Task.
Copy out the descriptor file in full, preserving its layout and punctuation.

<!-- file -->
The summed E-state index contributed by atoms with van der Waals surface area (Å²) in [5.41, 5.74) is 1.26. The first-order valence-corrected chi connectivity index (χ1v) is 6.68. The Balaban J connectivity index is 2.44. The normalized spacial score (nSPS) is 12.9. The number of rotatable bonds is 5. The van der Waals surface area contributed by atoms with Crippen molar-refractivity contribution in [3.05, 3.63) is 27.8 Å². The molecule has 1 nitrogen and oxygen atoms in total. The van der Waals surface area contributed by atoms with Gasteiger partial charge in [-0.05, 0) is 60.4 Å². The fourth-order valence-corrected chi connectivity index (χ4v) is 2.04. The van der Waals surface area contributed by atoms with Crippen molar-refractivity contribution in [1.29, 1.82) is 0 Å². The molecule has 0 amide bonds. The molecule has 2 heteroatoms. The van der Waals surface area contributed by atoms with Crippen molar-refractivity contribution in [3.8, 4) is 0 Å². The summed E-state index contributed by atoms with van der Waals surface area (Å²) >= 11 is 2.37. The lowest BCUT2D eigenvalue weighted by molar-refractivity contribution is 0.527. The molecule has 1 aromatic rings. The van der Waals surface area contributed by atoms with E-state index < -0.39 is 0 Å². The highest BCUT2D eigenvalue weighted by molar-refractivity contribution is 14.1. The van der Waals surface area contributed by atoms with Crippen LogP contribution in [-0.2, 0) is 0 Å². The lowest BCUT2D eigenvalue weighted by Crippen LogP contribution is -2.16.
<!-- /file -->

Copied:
The summed E-state index contributed by atoms with van der Waals surface area (Å²) in [5.41, 5.74) is 1.26. The first-order valence-corrected chi connectivity index (χ1v) is 6.68. The Balaban J connectivity index is 2.44. The normalized spacial score (nSPS) is 12.9. The number of rotatable bonds is 5. The van der Waals surface area contributed by atoms with Crippen molar-refractivity contribution in [3.05, 3.63) is 27.8 Å². The molecule has 1 nitrogen and oxygen atoms in total. The van der Waals surface area contributed by atoms with Gasteiger partial charge in [-0.05, 0) is 60.4 Å². The fourth-order valence-corrected chi connectivity index (χ4v) is 2.04. The van der Waals surface area contributed by atoms with Crippen molar-refractivity contribution in [1.29, 1.82) is 0 Å². The molecule has 0 amide bonds. The molecule has 2 heteroatoms. The van der Waals surface area contributed by atoms with Crippen molar-refractivity contribution in [3.8, 4) is 0 Å². The summed E-state index contributed by atoms with van der Waals surface area (Å²) >= 11 is 2.37. The lowest BCUT2D eigenvalue weighted by molar-refractivity contribution is 0.527. The molecule has 1 aromatic rings. The van der Waals surface area contributed by atoms with E-state index < -0.39 is 0 Å². The highest BCUT2D eigenvalue weighted by molar-refractivity contribution is 14.1. The van der Waals surface area contributed by atoms with Crippen LogP contribution in [-0.2, 0) is 0 Å². The lowest BCUT2D eigenvalue weighted by Crippen LogP contribution is -2.16.